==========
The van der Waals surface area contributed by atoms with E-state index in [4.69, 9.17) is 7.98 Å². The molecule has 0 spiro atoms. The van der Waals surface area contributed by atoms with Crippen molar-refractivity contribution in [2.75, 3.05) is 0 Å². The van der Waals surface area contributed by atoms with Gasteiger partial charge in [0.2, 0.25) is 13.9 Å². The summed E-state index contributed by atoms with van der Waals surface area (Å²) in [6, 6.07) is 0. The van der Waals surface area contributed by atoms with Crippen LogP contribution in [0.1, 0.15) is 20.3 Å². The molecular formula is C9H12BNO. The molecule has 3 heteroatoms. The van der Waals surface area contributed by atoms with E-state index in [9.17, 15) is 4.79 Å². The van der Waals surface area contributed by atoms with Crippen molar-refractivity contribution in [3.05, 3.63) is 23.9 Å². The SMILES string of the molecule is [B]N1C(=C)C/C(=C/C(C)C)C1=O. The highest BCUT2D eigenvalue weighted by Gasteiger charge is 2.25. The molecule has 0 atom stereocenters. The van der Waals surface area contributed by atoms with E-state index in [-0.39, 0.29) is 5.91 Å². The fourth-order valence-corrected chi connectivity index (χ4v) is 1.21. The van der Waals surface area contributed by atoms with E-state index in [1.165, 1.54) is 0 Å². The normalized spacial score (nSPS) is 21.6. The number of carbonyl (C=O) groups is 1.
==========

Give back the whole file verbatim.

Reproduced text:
The van der Waals surface area contributed by atoms with E-state index in [4.69, 9.17) is 7.98 Å². The molecule has 0 spiro atoms. The van der Waals surface area contributed by atoms with Crippen molar-refractivity contribution in [2.75, 3.05) is 0 Å². The van der Waals surface area contributed by atoms with Gasteiger partial charge in [0.2, 0.25) is 13.9 Å². The summed E-state index contributed by atoms with van der Waals surface area (Å²) in [6, 6.07) is 0. The van der Waals surface area contributed by atoms with Crippen LogP contribution in [0.1, 0.15) is 20.3 Å². The molecular formula is C9H12BNO. The molecule has 3 heteroatoms. The van der Waals surface area contributed by atoms with E-state index in [9.17, 15) is 4.79 Å². The van der Waals surface area contributed by atoms with Crippen molar-refractivity contribution in [3.05, 3.63) is 23.9 Å². The SMILES string of the molecule is [B]N1C(=C)C/C(=C/C(C)C)C1=O. The highest BCUT2D eigenvalue weighted by Gasteiger charge is 2.25. The molecule has 0 atom stereocenters. The van der Waals surface area contributed by atoms with E-state index in [-0.39, 0.29) is 5.91 Å². The fourth-order valence-corrected chi connectivity index (χ4v) is 1.21. The van der Waals surface area contributed by atoms with E-state index in [1.165, 1.54) is 0 Å². The normalized spacial score (nSPS) is 21.6. The number of carbonyl (C=O) groups is 1.